Index Value: 0 – 50

PM2.5(ug,m3): <15

Air quality is considered satisfactory, and air pollution poses little or no risk.

Moderate

Index Value: 51 – 100

PM2.5(ug,m3): 16 – 40

Air quality is considered satisfactory, and air pollution poses little or no risk.

Unhealthy for Sensitive Groups

Index Value: 101 – 150

PM2.5(ug,m3): 41 – 65

Members of sensitive groups may experience health effects. The general public is not likely to be affected.

Unhealthy

Index Value: 151 – 200

PM2.5(ug,m3): 66 – 150

Everyone may begin to experience health effects; members of sensitive groups may experience more serious health effects.

Very Unhealthy

Index Value: 201 – 300

PM2.5(ug,m3): 151 – 250

Health alert: everyone may experience more serious health effects

Hazardous

Index Value: 301 – 500

PM2.5(ug,m3): >251

Health alert: Health warnings of emergency conditions. The entire population is more likely to be affected.

What is PM2.5?

PM stands for ‘particle matter’, and 2.5 represents ambient airborne particles measuring up to 2.5 microns in size (that’s 24 times smaller than the diameter of a human hair). Its microscopic size allows the particles to move throughout the body via the bloodstream, causing health effects, including asthma, lung cancer and heart disease.

What’s causing air pollution?

According to WHO,10 the most significant contributing factors to poor air quality are:

    • transport
    • waste management
    • industry & energy supply
    • dust
    • agriculture practices
    • household energy.

So how do these elements manifest into the air? Well, combustible fossil fuels like coal, petroleum and natural gas caused by transport and other industries release carbon dioxide and other greenhouse gases – which react with sunlight and create smog and soot in the air.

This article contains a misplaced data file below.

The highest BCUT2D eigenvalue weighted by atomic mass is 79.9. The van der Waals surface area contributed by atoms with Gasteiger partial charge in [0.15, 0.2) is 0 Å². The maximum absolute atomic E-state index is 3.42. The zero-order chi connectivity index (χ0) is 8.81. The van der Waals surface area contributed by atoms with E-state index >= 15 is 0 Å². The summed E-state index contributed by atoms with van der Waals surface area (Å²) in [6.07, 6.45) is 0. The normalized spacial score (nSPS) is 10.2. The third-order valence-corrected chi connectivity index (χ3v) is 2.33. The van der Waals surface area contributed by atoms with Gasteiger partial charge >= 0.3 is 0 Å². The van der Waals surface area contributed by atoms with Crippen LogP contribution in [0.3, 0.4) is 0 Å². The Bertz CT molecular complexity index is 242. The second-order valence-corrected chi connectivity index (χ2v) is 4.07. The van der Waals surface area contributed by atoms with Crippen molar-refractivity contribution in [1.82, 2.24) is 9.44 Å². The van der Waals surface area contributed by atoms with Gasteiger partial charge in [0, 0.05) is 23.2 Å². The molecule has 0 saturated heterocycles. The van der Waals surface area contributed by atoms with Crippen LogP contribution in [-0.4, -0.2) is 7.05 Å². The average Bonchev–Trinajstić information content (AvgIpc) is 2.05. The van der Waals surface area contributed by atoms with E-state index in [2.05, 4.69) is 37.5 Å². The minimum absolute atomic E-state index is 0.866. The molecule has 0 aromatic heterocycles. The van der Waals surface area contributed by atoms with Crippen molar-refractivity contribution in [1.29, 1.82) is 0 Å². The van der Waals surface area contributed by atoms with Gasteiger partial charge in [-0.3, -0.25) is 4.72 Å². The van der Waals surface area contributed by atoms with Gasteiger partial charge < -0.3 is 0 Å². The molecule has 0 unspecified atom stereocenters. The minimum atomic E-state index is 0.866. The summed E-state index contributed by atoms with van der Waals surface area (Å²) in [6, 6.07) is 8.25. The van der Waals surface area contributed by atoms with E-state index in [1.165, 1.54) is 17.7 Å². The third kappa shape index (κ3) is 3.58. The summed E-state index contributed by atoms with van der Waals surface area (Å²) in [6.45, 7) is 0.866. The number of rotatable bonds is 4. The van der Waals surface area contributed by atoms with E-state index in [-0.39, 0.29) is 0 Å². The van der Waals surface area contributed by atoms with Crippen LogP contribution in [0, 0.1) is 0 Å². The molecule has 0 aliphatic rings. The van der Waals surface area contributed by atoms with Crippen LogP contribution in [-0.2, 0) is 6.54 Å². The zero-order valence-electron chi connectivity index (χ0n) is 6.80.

One industry (in particular), animal agriculture, can be linked to every one of the WHO’s most significant contributing factors listed above. According to the WHO, animal-sourced foods tend to be associated with higher greenhouse gas emissions, such as methane and nitrogen dioxide.11 Animal food industries require large amounts of energy and resources to raise, maintain and distribute animal products, thereby causing a strain on the environment.

On an individual level, people contribute to emissions through transport, heating, cooling and waste. Furthermore, natural disasters can affect air quality. Bushfires and volcanic ash (especially) have a detrimental effect. All in all, what’s clear from the WHO’s data is that poor air quality is mainly due to the industrial burning of fossil fuels – coal, oil and gas – and exacerbated by deforestation.

How popular cities are affected and the actions they are taking

Tourism is incredibly important for many popular cities who rely on annual visitors for economic growth. This could form a specific correlation with pollution indicators, particularly as 2020 saw the WHO nominate poor air quality as the single biggest environmental health crisis. Consequently, as air quality becomes more of a travel consideration, cities who take improving air quality seriously may be better placed to avoid loss of tourist numbers in the coming years.

For instance, Dubai – a popular tourist destination – is experiencing high levels of air pollution. According to the United Arab Emirates Ministry of Climate Change & Environment, this is due to high usage of the United Arab Emirates (UAE) natural resources and increased demand from population growth and tourism.12 However, it’s not only Dubai that suffers from air pollution. The previous factors cause air pollution for most cities rich in natural resources and experiencing growth. For example, Hong Kong and Macao are recording high PM2.5 levels through their economic growth. As previously mentioned, both cities are shipping hubs and rely on international exports for a healthy economy.

Although, one economic powerhouse is leading the way in terms of PM2.5; New York City is consistently acting to lower their levels year on year. One of the biggest cities in the world by population and visitors, New York City recorded the best average PM2.5 level out of the cities on our list. According to the New York City Community Air Survey, the improvement stems from the reduction of sulphur dioxide emissions – due to City and State heating oil regulations.13 Furthermore, the Clean Air Act of 1970 requires the Environmental Protection Agency (EPA) to regulate the emissions of large industrial facilities in every U.S. city. According to the EPA, from 1970 to 2017, aggregate national emissions of the six common pollutants alone dropped an average of 73 per cent.14